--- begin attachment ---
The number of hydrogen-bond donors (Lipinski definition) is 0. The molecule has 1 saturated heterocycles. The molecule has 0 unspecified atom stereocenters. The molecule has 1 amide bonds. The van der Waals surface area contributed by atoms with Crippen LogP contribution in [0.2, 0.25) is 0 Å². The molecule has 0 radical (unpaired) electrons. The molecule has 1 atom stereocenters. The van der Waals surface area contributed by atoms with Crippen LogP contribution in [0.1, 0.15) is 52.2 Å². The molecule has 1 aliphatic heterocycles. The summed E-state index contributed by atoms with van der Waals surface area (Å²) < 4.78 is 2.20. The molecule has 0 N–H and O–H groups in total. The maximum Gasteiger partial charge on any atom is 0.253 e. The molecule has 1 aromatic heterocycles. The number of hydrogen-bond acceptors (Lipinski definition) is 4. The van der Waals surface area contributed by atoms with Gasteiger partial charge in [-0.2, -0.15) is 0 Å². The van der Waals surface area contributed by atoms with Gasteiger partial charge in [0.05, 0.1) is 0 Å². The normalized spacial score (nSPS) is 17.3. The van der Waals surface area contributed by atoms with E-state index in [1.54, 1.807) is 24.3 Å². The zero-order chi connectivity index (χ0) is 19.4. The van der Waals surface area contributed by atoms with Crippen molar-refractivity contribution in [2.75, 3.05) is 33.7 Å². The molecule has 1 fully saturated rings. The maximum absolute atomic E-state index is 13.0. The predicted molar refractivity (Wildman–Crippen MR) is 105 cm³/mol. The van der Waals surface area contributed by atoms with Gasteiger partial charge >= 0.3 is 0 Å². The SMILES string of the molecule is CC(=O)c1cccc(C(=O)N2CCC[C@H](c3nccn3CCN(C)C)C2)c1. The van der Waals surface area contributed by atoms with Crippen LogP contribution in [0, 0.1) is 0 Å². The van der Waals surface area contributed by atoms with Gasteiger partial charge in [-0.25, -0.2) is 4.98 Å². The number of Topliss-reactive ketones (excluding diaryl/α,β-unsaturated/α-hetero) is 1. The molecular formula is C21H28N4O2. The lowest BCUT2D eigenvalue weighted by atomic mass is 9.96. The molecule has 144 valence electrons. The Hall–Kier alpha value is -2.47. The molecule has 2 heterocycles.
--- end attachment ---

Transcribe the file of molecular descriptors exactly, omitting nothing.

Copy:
The number of hydrogen-bond donors (Lipinski definition) is 0. The molecule has 1 saturated heterocycles. The molecule has 0 unspecified atom stereocenters. The molecule has 1 amide bonds. The van der Waals surface area contributed by atoms with Crippen LogP contribution in [0.2, 0.25) is 0 Å². The molecule has 0 radical (unpaired) electrons. The molecule has 1 atom stereocenters. The van der Waals surface area contributed by atoms with Crippen LogP contribution in [0.1, 0.15) is 52.2 Å². The molecule has 1 aliphatic heterocycles. The summed E-state index contributed by atoms with van der Waals surface area (Å²) < 4.78 is 2.20. The molecule has 0 N–H and O–H groups in total. The maximum Gasteiger partial charge on any atom is 0.253 e. The molecule has 1 aromatic heterocycles. The number of hydrogen-bond acceptors (Lipinski definition) is 4. The van der Waals surface area contributed by atoms with Gasteiger partial charge in [-0.2, -0.15) is 0 Å². The van der Waals surface area contributed by atoms with Gasteiger partial charge in [0.05, 0.1) is 0 Å². The normalized spacial score (nSPS) is 17.3. The van der Waals surface area contributed by atoms with E-state index in [1.54, 1.807) is 24.3 Å². The zero-order chi connectivity index (χ0) is 19.4. The van der Waals surface area contributed by atoms with Crippen molar-refractivity contribution in [2.75, 3.05) is 33.7 Å². The molecule has 1 fully saturated rings. The maximum absolute atomic E-state index is 13.0. The predicted molar refractivity (Wildman–Crippen MR) is 105 cm³/mol. The van der Waals surface area contributed by atoms with Gasteiger partial charge >= 0.3 is 0 Å². The SMILES string of the molecule is CC(=O)c1cccc(C(=O)N2CCC[C@H](c3nccn3CCN(C)C)C2)c1. The van der Waals surface area contributed by atoms with Crippen LogP contribution in [0, 0.1) is 0 Å². The van der Waals surface area contributed by atoms with Gasteiger partial charge in [-0.25, -0.2) is 4.98 Å². The number of Topliss-reactive ketones (excluding diaryl/α,β-unsaturated/α-hetero) is 1. The molecular formula is C21H28N4O2. The lowest BCUT2D eigenvalue weighted by atomic mass is 9.96. The molecule has 144 valence electrons. The Hall–Kier alpha value is -2.47. The molecule has 2 heterocycles.